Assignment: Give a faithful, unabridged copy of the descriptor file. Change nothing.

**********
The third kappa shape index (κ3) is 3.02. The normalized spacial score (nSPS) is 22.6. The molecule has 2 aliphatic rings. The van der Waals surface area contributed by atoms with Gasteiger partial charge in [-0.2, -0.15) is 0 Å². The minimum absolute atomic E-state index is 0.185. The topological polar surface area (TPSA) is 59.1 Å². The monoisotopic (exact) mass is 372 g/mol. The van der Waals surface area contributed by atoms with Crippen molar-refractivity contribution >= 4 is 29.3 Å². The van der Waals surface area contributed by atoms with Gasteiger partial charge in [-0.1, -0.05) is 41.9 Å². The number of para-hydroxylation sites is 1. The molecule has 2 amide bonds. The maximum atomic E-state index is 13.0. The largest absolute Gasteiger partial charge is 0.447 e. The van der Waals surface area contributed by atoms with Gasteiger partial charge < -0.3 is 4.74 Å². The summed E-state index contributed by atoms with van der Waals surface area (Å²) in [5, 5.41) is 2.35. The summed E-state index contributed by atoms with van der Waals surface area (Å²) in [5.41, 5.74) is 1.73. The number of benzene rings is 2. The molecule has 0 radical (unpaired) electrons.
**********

The third kappa shape index (κ3) is 3.02. The normalized spacial score (nSPS) is 22.6. The molecule has 2 aliphatic rings. The van der Waals surface area contributed by atoms with Gasteiger partial charge in [-0.2, -0.15) is 0 Å². The minimum absolute atomic E-state index is 0.185. The topological polar surface area (TPSA) is 59.1 Å². The monoisotopic (exact) mass is 372 g/mol. The van der Waals surface area contributed by atoms with Crippen molar-refractivity contribution >= 4 is 29.3 Å². The van der Waals surface area contributed by atoms with Gasteiger partial charge in [-0.1, -0.05) is 41.9 Å². The number of para-hydroxylation sites is 1. The molecule has 2 amide bonds. The maximum atomic E-state index is 13.0. The largest absolute Gasteiger partial charge is 0.447 e. The van der Waals surface area contributed by atoms with Gasteiger partial charge < -0.3 is 4.74 Å². The summed E-state index contributed by atoms with van der Waals surface area (Å²) in [5, 5.41) is 2.35. The summed E-state index contributed by atoms with van der Waals surface area (Å²) in [5.41, 5.74) is 1.73. The number of benzene rings is 2. The molecule has 0 radical (unpaired) electrons.